Man&garden vs kids


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who is sowing what this spring?

Posted: 20/03/2014 at 19:45

It's the first time I've grown it! 

Its germinated well after 1 week and I'll probably prick it out on wednesday. I germinated it in cheap multi-purpose covered in vermiculite in an unheated propagator in the greenhouse, though temperatures down here havent really dropped below 5 degrees outside at night.

There are instructions on harvesting it, but I don't have the packet here. I think you dry it and then can either blitz it in a food processor or whack it, then separate the chaff on a breezy day. 

I'll keep you updated.

who is sowing what this spring?

Posted: 19/03/2014 at 00:12

Where to start...

First off I am not growing anything at home, I don't have the ideal situations for seed growing.  But at one of my jobs I have access to a massive greenhouse so in there I have;

Tomato (continental seeds - one large fruit and one small fruit)

Leeks

Lettuce

Amaranthus

Poppies x 5

Cornflowers (sowed some direct earlier in the year and the slugs ate them all)

Scabious

Sweet Peas

Teloxys

Quinoa

Electric Daisies

Mignonette

Sunflowers

Osteospermum

Nigella

Tarragon

 

And I am sure I have missed some, but today I bought;

Peas (slugs are munching through the direct sowing made three weeks ago)

Broad Beans

Aubergine

Sweet Peppers

And I have direct sowed some parsnips, carrots, lettuce and spring onions.

These are not all for me!  They will be shared around several jobs that I do.

 

Happy growing everyone

Clitoria Ternatea

Posted: 28/04/2013 at 23:51

Hello,

I liked the look of this climber and decided to grow something a bit unusual instead of sweet peas, so I ordered some seed from Thompson and Morgan.

I started them off in February on the window sill but it was too cold and the majority of the seeds rotted, two germinated but did not develop so they may have been cold damaged also. It was a shame as I was looking forward to growing them but I may try again next year.

Hope you have some success with them.

Seed Sowing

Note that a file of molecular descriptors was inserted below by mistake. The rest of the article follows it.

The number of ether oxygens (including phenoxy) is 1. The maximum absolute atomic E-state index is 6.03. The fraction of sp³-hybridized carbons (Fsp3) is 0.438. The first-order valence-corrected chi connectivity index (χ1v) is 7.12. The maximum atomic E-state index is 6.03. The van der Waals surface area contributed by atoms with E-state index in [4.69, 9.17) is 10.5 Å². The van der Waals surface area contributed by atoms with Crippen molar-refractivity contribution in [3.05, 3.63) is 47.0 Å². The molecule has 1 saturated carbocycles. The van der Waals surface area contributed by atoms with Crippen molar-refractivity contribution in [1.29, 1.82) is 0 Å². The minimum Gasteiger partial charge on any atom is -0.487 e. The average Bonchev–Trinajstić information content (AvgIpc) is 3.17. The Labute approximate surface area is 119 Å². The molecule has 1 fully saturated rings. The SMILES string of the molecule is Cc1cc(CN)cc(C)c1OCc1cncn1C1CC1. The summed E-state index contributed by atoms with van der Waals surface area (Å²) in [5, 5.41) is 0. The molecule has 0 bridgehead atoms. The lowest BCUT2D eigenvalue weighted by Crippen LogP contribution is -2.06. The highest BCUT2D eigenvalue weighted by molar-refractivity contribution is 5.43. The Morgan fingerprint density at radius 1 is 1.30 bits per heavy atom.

Posted: 02/04/2013 at 23:29

I thought I would revive this thread to see how everyone is getting on...

At the weekend I pricked out:

Cerinthe

Tumbling Tom Tomatoes

Nasturtiums

Geranium Maderense

 

Still not showing:

Butternut Squash

Gem Squash

(may have started them off too cold)

 

Almost up:

Clematis

Courgette

Cardiocrinum(stratifying in the fridge)

 

Too small to be pricked out yet:

French Lavendar

Oenothera

Viola

 

Sowed at the weekend:

Cosmos Purity and Double Click (showing already!!)

Verbena Bonariensis

Basil

Parsley

Scabious

(Also succumbed to sowing hardy annuals indoors as garden is wet)

Stocks

Mignonette

Nigella

 

Still to sow:

Loads

 

Purchased at the weekend:

Paulownia

Lobelia

Beefsteak Tomatoes

 

Didn't make it:

Moneymaker Tomatoes

Clitoria

 

How is everyone else doing???

Seed Sowing

Posted: 15/03/2013 at 19:01

I agree with garden girl, repeat sowing now probably won't make much difference, the varieties you mention have a long flowering season and will flower all summer, the only ones worth repeat sowing are the Stocks (assuming they are Brompton type Stocks?), they flower quickly and then are over, sowing every 2-3 weeks would probably be OK.  Why not store the rest of the seeds of the other varieties in an air tight container for next year? If you have spare compost or peat pots check the seed websites for weekly deals or wait until later in the season to grab reduced seeds from garden centres.

I have just checked my window sill seeds, All of my Tumbling Tom seeds have germinated, and there are signs of life in the Viola Bambini, Fench Lavender (free with vegetable seeds), Oenothera Lemon Sunrise, Cerinthe, Clitoria, Geranium Maderense, Tomato Moneymaker, and Nasturtium pots, I have sown all the seed in the packets as I plan to share spare plants with family and friends, I may even sell some to recoup some of the outlay. I still have a lot of sowing to do this weekend though! Tomorrow I will check my Butternut and Gem Squash and Courgette seeds in the colder shed.

Keep the updates coming...

 

Seed Sowing

Posted: 14/03/2013 at 23:39

Hi,

Nothing is better than sowing seeds, watching them germinate and pricking them out! 

In the past I have had the luxury of a greenhouse which can make it easier, but I have also had success growing trays and trays of plants in a caravan - one that I was living in!

This year I am starting some seeds in a shed in my courtyard, they are in small trays with propagator lids, the trays are sitting in a clear plastic storage box wrapped in bubble wrap, I have monitored the temperature and it is around 16 degrees so I have chosen seeds that require a germination temperature of 15-20 degrees.

I also have some in pots and small trays on the kitchen window sill, fortunately we have a blind so they can't be seen from inside, otherwise I think my wife would object!  The temperature has not dropped below 19 degrees and is usually over 20 degrees.  I cover the pots with cling film and even have some in a detergent liquitab box, it's quite an effective propagator. 

This year I have bought some seed compost but still pass it through a garden sieve, so far I have found a lump of coal in one bag!  I am gardening on a budget so have not bought vermiculite or a heated propagator, but so far things are going well, my hanging basket tomatoes have emerged and there are signs of violas germinating - and it has only been a week or so!

 

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